With five weeks to go until election day, the Chicago mayoral race continues to heat up, with one of the frontrunners airing an ad for the first time and several others stepping up their criticism of Mayor Lori Lightfoot.
Rep. Jesús “Chuy” Garcia released the first public safety-focused TV ad on Tuesday as he seeks to stem the momentum of former Chicago Public Schools CEO Paul Ballas.
“It’s time to go back to Chicago where it’s safer with more cops on the streets,” he said in an ad.
Garcia also faced criticism from Lightfoot after former Illinois House Speaker Mike Madigan was named the congressman he wanted to “trust” in newly released documents related to the ComEd bribery scandal. facing. Garcia has not been charged with wrongdoing and has dismissed the criticism.
“Do I look like a worried man? Of course not,” he said.
Meanwhile, Lightfoot faces her own controversy over emails her campaign sent to CPS teachers looking for student volunteers. In an email that Lightfoot said was erroneous, the Chicago Ethics Board recommended that inspectors from both the city and her CPS investigate the situation.
“I will cooperate with any investigations out there,” said Lightfoot. “We said we’d do it. I’m sure any investigator would realize it was a mistake.”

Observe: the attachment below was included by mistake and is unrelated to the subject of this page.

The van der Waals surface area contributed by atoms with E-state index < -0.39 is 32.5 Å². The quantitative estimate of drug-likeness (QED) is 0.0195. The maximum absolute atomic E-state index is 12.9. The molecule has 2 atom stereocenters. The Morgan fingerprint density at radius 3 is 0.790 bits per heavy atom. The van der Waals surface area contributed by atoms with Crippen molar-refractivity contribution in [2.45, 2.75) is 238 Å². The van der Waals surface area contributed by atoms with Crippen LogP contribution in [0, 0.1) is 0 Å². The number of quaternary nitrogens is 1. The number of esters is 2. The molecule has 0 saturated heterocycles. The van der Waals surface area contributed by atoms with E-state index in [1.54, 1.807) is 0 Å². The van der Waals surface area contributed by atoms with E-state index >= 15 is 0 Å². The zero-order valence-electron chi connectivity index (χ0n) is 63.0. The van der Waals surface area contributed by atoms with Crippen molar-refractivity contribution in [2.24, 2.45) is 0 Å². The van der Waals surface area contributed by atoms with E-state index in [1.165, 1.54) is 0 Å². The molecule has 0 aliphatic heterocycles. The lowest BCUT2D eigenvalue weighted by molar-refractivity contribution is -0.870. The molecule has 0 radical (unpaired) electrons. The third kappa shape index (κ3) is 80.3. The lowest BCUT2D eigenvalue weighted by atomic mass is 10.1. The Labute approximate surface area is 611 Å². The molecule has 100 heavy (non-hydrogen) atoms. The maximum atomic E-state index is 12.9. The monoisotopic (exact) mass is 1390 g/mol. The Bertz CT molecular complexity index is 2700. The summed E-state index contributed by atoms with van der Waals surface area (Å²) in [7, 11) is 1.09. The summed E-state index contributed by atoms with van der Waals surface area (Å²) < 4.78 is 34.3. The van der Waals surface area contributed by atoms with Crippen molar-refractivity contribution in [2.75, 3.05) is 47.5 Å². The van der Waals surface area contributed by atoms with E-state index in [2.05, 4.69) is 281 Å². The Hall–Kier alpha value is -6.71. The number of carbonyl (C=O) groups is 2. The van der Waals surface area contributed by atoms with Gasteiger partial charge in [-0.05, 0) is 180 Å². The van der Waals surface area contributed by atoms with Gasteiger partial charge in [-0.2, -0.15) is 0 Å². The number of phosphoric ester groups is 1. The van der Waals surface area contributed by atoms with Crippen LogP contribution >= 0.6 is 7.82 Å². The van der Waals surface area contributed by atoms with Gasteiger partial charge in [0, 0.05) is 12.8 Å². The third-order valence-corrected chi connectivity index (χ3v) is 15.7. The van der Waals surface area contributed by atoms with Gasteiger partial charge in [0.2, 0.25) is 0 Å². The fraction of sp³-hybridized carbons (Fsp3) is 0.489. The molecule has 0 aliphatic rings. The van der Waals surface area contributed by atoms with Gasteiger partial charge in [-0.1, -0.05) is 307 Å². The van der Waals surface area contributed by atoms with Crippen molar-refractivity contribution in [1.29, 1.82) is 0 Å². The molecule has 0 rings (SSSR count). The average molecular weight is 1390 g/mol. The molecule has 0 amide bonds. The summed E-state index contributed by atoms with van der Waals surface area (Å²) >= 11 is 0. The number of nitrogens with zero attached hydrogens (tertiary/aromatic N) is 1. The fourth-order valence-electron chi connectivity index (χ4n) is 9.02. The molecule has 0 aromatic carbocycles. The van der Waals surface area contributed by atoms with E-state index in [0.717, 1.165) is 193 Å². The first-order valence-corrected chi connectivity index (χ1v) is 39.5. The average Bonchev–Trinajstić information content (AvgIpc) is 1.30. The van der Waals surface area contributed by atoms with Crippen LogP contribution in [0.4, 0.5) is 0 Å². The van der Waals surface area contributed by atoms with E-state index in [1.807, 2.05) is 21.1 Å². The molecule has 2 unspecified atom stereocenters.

Valas and other opponents of Lightfoot have called for an ethical investigation to continue in the case.
“Chicago chose her because she said she would bring the light,” said community activist Jamal Greene. “Because she said she was going to do something different than a regular politician. That’s why they chose her over Prekwinkle and Daly, and she’s just like them.” It turns out.
Cook County Commissioner Brandon Johnson, who is running for the race, defends a new plan he announced to address the city’s financial woes.
Johnson has promised not to raise property taxes, but plans to increase hotel taxes by up to 66% and impose a 3.5% income tax on those earning $100,000 or more in the city. was determined.
He also proposed pushing a “subway surcharge” in the Illinois legislature. This, he says, will generate $40 million from suburban communities that benefit from the rail system. He also proposed a payment of about $100 million from airlines to compensate for pollution in the city.
“Chicago business is Chicago education,” he said. “Without a workforce, a thriving businesshe cannot have a community.”
Mr Johnson characterized the proposal as a necessary dose of “truth” from city officials, while Mr Vallas was one of several candidates who criticized the tax increase.
“We have the highest hotel/motel taxes in the country. It’s an industry that’s barely recovering from COVID. It’s an industry that’s struggling,” he said.
Green also condemned the plan.
“There is no revenue issue,” he said. “We have a spending problem and that’s how we have to focus on our administration.”
With just five weeks to go before the election, voting will take place on February 28th. If no candidate receives 50% of the vote, a runoff between the top two vote-getters will be held on April 4.